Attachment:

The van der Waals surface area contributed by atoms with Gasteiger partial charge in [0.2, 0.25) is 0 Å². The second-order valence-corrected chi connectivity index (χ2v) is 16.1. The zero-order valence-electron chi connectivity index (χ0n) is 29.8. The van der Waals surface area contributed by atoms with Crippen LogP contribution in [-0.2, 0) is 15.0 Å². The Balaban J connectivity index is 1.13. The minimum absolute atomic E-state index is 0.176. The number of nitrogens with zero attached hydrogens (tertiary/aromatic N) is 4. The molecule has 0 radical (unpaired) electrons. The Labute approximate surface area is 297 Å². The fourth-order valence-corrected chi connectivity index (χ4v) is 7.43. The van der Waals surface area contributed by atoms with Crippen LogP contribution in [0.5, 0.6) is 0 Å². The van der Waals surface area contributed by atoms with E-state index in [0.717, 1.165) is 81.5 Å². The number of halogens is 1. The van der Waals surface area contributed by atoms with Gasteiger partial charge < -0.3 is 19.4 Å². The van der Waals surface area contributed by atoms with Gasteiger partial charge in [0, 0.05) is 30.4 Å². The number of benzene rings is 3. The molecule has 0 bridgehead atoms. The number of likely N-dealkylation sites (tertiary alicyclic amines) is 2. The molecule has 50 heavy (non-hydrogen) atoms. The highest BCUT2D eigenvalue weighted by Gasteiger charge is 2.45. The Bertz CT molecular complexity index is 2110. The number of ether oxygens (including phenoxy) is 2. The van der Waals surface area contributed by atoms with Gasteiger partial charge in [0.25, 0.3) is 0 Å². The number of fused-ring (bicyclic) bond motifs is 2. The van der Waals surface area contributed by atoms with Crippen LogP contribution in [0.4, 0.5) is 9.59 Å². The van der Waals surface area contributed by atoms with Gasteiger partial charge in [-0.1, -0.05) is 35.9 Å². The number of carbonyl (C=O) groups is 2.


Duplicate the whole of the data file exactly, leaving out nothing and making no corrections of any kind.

The van der Waals surface area contributed by atoms with Gasteiger partial charge in [0.2, 0.25) is 0 Å². The second-order valence-corrected chi connectivity index (χ2v) is 16.1. The zero-order valence-electron chi connectivity index (χ0n) is 29.8. The van der Waals surface area contributed by atoms with Crippen LogP contribution in [-0.2, 0) is 15.0 Å². The Balaban J connectivity index is 1.13. The minimum absolute atomic E-state index is 0.176. The number of nitrogens with zero attached hydrogens (tertiary/aromatic N) is 4. The molecule has 0 radical (unpaired) electrons. The Labute approximate surface area is 297 Å². The fourth-order valence-corrected chi connectivity index (χ4v) is 7.43. The van der Waals surface area contributed by atoms with Crippen LogP contribution in [0.5, 0.6) is 0 Å². The van der Waals surface area contributed by atoms with E-state index in [0.717, 1.165) is 81.5 Å². The number of halogens is 1. The van der Waals surface area contributed by atoms with Gasteiger partial charge < -0.3 is 19.4 Å². The van der Waals surface area contributed by atoms with Gasteiger partial charge in [0, 0.05) is 30.4 Å². The number of benzene rings is 3. The molecule has 0 bridgehead atoms. The number of likely N-dealkylation sites (tertiary alicyclic amines) is 2. The molecule has 50 heavy (non-hydrogen) atoms. The highest BCUT2D eigenvalue weighted by Gasteiger charge is 2.45. The Bertz CT molecular complexity index is 2110. The number of ether oxygens (including phenoxy) is 2. The van der Waals surface area contributed by atoms with Gasteiger partial charge in [0.25, 0.3) is 0 Å². The number of fused-ring (bicyclic) bond motifs is 2. The van der Waals surface area contributed by atoms with Crippen LogP contribution in [0.4, 0.5) is 9.59 Å². The van der Waals surface area contributed by atoms with Gasteiger partial charge in [-0.1, -0.05) is 35.9 Å². The number of carbonyl (C=O) groups is 2.